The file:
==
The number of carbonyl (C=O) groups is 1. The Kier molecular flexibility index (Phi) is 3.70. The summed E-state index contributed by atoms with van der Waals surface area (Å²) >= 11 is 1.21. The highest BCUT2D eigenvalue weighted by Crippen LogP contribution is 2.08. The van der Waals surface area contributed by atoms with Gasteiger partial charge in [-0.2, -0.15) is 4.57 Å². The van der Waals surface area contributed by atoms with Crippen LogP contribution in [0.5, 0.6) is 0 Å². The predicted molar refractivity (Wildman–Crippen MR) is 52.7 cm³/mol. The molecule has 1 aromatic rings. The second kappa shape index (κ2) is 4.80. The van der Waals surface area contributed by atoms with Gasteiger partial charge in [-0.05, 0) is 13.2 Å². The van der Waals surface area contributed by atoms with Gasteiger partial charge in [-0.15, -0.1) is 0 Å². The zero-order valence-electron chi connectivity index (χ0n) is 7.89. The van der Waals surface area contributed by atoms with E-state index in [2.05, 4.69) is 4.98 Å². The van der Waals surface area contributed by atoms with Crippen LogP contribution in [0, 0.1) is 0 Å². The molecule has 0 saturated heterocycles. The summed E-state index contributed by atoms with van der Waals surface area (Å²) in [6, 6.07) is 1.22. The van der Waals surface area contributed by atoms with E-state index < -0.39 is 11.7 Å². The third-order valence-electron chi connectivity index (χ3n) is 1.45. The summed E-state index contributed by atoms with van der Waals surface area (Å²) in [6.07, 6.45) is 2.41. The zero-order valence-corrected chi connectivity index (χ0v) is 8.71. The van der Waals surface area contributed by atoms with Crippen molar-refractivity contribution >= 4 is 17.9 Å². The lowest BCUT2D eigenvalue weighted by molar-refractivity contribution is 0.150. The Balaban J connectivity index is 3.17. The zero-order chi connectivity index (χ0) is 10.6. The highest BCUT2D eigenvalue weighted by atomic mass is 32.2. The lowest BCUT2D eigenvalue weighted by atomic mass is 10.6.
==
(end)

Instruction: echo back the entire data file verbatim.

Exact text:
The number of carbonyl (C=O) groups is 1. The Kier molecular flexibility index (Phi) is 3.70. The summed E-state index contributed by atoms with van der Waals surface area (Å²) >= 11 is 1.21. The highest BCUT2D eigenvalue weighted by Crippen LogP contribution is 2.08. The van der Waals surface area contributed by atoms with Gasteiger partial charge in [-0.2, -0.15) is 4.57 Å². The van der Waals surface area contributed by atoms with Crippen LogP contribution in [0.5, 0.6) is 0 Å². The predicted molar refractivity (Wildman–Crippen MR) is 52.7 cm³/mol. The molecule has 1 aromatic rings. The second kappa shape index (κ2) is 4.80. The van der Waals surface area contributed by atoms with Gasteiger partial charge in [-0.05, 0) is 13.2 Å². The van der Waals surface area contributed by atoms with Gasteiger partial charge in [-0.15, -0.1) is 0 Å². The zero-order valence-electron chi connectivity index (χ0n) is 7.89. The van der Waals surface area contributed by atoms with E-state index in [2.05, 4.69) is 4.98 Å². The van der Waals surface area contributed by atoms with Crippen LogP contribution in [0, 0.1) is 0 Å². The molecule has 0 saturated heterocycles. The summed E-state index contributed by atoms with van der Waals surface area (Å²) in [6, 6.07) is 1.22. The van der Waals surface area contributed by atoms with E-state index < -0.39 is 11.7 Å². The third-order valence-electron chi connectivity index (χ3n) is 1.45. The summed E-state index contributed by atoms with van der Waals surface area (Å²) in [6.07, 6.45) is 2.41. The zero-order valence-corrected chi connectivity index (χ0v) is 8.71. The van der Waals surface area contributed by atoms with Crippen molar-refractivity contribution >= 4 is 17.9 Å². The lowest BCUT2D eigenvalue weighted by molar-refractivity contribution is 0.150. The Balaban J connectivity index is 3.17. The zero-order chi connectivity index (χ0) is 10.6. The highest BCUT2D eigenvalue weighted by atomic mass is 32.2. The lowest BCUT2D eigenvalue weighted by atomic mass is 10.6.